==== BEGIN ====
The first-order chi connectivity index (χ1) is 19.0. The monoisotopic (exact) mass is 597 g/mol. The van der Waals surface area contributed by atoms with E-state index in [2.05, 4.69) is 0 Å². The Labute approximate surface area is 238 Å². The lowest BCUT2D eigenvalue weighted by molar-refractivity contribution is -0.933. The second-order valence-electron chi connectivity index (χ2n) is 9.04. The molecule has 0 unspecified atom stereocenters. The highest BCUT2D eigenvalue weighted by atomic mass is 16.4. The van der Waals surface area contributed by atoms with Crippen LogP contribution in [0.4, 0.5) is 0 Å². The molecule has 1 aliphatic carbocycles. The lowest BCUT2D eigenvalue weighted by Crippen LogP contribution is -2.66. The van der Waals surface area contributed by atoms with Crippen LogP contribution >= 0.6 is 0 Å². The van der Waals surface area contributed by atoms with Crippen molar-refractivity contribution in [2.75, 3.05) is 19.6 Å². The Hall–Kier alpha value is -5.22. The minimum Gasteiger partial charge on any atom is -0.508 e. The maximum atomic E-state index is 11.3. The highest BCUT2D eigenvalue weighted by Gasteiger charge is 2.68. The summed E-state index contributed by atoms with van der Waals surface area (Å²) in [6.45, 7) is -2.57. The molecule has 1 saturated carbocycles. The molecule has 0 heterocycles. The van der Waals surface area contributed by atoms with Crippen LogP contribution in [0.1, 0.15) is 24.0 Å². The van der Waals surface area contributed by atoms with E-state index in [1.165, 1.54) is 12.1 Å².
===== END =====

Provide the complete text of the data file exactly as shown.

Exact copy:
The first-order chi connectivity index (χ1) is 19.0. The monoisotopic (exact) mass is 597 g/mol. The van der Waals surface area contributed by atoms with E-state index in [2.05, 4.69) is 0 Å². The Labute approximate surface area is 238 Å². The lowest BCUT2D eigenvalue weighted by molar-refractivity contribution is -0.933. The second-order valence-electron chi connectivity index (χ2n) is 9.04. The molecule has 0 unspecified atom stereocenters. The highest BCUT2D eigenvalue weighted by atomic mass is 16.4. The van der Waals surface area contributed by atoms with Crippen LogP contribution in [0.4, 0.5) is 0 Å². The molecule has 1 aliphatic carbocycles. The lowest BCUT2D eigenvalue weighted by Crippen LogP contribution is -2.66. The van der Waals surface area contributed by atoms with Crippen LogP contribution >= 0.6 is 0 Å². The van der Waals surface area contributed by atoms with Crippen molar-refractivity contribution in [2.75, 3.05) is 19.6 Å². The Hall–Kier alpha value is -5.22. The minimum Gasteiger partial charge on any atom is -0.508 e. The maximum atomic E-state index is 11.3. The highest BCUT2D eigenvalue weighted by Gasteiger charge is 2.68. The summed E-state index contributed by atoms with van der Waals surface area (Å²) in [6.45, 7) is -2.57. The molecule has 1 saturated carbocycles. The molecule has 0 heterocycles. The van der Waals surface area contributed by atoms with Crippen LogP contribution in [0.1, 0.15) is 24.0 Å². The van der Waals surface area contributed by atoms with E-state index in [1.165, 1.54) is 12.1 Å².